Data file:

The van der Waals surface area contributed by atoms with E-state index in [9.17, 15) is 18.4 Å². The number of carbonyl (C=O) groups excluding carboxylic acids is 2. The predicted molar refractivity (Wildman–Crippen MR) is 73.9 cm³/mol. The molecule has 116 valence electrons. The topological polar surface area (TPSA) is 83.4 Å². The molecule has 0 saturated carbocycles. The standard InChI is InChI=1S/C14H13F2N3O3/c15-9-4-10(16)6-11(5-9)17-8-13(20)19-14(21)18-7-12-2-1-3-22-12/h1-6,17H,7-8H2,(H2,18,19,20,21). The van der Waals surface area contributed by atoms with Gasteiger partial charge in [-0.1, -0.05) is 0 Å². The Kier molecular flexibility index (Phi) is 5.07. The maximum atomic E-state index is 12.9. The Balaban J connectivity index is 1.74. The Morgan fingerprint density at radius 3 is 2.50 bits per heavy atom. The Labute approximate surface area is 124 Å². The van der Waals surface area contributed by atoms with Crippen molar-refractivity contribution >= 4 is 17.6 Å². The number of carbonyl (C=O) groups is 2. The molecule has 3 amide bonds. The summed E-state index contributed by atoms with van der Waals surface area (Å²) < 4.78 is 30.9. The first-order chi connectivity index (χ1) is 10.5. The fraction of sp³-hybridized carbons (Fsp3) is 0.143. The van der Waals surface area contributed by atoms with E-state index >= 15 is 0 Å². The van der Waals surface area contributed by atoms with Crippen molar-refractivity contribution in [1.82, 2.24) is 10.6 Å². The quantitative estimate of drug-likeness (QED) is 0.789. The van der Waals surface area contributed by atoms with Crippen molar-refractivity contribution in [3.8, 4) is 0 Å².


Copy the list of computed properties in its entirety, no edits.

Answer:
The van der Waals surface area contributed by atoms with E-state index in [9.17, 15) is 18.4 Å². The number of carbonyl (C=O) groups excluding carboxylic acids is 2. The predicted molar refractivity (Wildman–Crippen MR) is 73.9 cm³/mol. The molecule has 116 valence electrons. The topological polar surface area (TPSA) is 83.4 Å². The molecule has 0 saturated carbocycles. The standard InChI is InChI=1S/C14H13F2N3O3/c15-9-4-10(16)6-11(5-9)17-8-13(20)19-14(21)18-7-12-2-1-3-22-12/h1-6,17H,7-8H2,(H2,18,19,20,21). The van der Waals surface area contributed by atoms with Gasteiger partial charge in [-0.1, -0.05) is 0 Å². The Kier molecular flexibility index (Phi) is 5.07. The maximum atomic E-state index is 12.9. The Balaban J connectivity index is 1.74. The Morgan fingerprint density at radius 3 is 2.50 bits per heavy atom. The Labute approximate surface area is 124 Å². The van der Waals surface area contributed by atoms with Crippen molar-refractivity contribution >= 4 is 17.6 Å². The number of carbonyl (C=O) groups is 2. The molecule has 3 amide bonds. The summed E-state index contributed by atoms with van der Waals surface area (Å²) < 4.78 is 30.9. The first-order chi connectivity index (χ1) is 10.5. The fraction of sp³-hybridized carbons (Fsp3) is 0.143. The van der Waals surface area contributed by atoms with E-state index >= 15 is 0 Å². The van der Waals surface area contributed by atoms with Crippen molar-refractivity contribution in [1.82, 2.24) is 10.6 Å². The quantitative estimate of drug-likeness (QED) is 0.789. The van der Waals surface area contributed by atoms with Crippen molar-refractivity contribution in [3.8, 4) is 0 Å².